Soapmaker BT Babbitt offered illustrated biblical scenes to customers who sent in 25 wrappers from their Babbitt’s Best soap while Wool soap donated a penny for each returned wrapper to the Chicago temple of the Women’s Christian Temperance Union. Protestant ministers began preaching the gospel according to Pears and Lifebuoy while the soap companies preached the good news in their ads. Even the famous preacher Henry Ward Beecher proselytized for Pears soap “If cleanliness is next to godliness, soap must be considered as a means of grace and a clergyman who recommends moral things should be willing to recommend soap.”
We Know Clean — And You're Not it.
June 1927 saw the creation of the Cleanliness institute organized by the American Association of Soap and Glycerine Producers to protect and promote their products. Its stated mission was to teach and spread the doctrine of cleanliness, and to convince consumers they could never be clean enough “Cleanliness is something bigger than a cake of soap and a tub of water” said a 1927 issue of the Cleanliness Journal . . . cleanliness is an “immaculateness which seems divine.”
Information was distributed on everything from the Essentials of healthy living in1925, to the care of the face in 1927. Then came the book of baths in 1930. You would think it’s simple enough, but the institute managed to fill 24 pages with how-to’s. They preached on hot baths, cold baths, and tepid baths. There were baths to improve beauty and baths for children. The media went wild “Soap can be made one of the preservatives and safeguards of our basic social institutions” said the Minneapolis Tribune. “As it is with godliness so it is with cleanliness, there are millions without the desire to repent and be laved. We must continue to sell the world on cleanliness” added the Detroit Free Press.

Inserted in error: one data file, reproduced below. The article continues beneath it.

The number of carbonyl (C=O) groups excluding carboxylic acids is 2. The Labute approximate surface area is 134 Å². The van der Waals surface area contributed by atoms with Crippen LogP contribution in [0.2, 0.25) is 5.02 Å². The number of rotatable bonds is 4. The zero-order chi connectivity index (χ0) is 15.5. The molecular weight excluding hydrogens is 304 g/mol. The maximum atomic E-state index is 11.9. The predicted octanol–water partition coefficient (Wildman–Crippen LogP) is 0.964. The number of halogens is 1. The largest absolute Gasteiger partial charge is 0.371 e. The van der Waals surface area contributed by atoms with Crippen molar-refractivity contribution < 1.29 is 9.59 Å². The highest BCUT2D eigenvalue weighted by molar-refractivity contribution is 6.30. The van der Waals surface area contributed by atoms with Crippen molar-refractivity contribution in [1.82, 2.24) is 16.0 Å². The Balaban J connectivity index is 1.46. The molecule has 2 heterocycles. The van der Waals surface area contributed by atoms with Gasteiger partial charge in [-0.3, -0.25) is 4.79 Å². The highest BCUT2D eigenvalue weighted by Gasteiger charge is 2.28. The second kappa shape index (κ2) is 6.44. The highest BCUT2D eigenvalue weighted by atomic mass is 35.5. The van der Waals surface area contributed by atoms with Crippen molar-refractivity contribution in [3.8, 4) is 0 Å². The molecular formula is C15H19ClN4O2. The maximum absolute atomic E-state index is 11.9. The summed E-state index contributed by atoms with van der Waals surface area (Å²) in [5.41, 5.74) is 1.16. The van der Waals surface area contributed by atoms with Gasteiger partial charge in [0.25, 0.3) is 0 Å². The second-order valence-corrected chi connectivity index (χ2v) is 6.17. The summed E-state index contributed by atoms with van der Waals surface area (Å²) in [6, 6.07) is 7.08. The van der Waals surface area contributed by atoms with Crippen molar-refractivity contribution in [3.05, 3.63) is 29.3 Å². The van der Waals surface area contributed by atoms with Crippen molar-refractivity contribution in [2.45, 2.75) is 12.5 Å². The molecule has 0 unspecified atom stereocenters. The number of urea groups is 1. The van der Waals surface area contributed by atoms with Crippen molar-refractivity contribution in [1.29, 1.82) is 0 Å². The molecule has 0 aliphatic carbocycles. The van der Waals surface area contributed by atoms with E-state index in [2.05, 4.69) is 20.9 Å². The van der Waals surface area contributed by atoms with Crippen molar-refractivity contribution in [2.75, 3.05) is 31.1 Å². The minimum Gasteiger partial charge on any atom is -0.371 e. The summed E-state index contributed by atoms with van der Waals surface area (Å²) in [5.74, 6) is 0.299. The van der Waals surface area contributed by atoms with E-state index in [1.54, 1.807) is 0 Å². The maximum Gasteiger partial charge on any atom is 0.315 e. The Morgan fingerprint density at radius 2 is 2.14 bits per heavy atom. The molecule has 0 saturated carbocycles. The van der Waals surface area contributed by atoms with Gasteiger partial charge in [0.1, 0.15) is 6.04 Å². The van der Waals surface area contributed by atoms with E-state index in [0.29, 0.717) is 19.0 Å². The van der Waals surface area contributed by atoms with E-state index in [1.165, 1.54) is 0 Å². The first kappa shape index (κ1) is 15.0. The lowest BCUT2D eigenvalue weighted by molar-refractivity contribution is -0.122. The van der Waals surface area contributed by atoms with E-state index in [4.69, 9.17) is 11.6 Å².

Purifying a Whole Generation
Immigrants were taught the new doctrine as well. The book First Lessons in English for Foreigners in Evening Schools took the form of a catechism:
What is this?
That is soap.
What can you do with soap and water?
I wash my hands and face with soap and water.
What do you use the basin for?
I put the water into the basin.
Of course, if you want to change the world, change a generation. The Cleanliness Institute, with a large donation from Proctor and Gamble, produced children’s books and educational materials. “Cleanliness is our guardian angel in the material world,” declared one author. The idea was reiterated in songs of cleanliness, health plays, and toothbrush brigades. Children were reminded of the Greeks and Romans whose ablutions were used to prepare them to commune with their gods. Stories were told of the Pentateuch which “gave cleanliness of hands as a figure of speech for those who were innocent of evil and pure in heart.”
The campaign of cleanliness worked better than Harvey could have dreamed. By 1890 thirty million cakes of Ivory were being sold and by 1938 soap sales were second only to bread and butter. The good news of the miracles of soap had been incorporated into American theology.
Allegories of Progress: Industrial Religion in the United States: Richard J. Callahan, Jr., Kathryn Lofton and Chad E. Seales
Journal of the American Academy of Religion, Vol. 78, №1 (MARCH 2010), pp. 1–39
Oxford University Press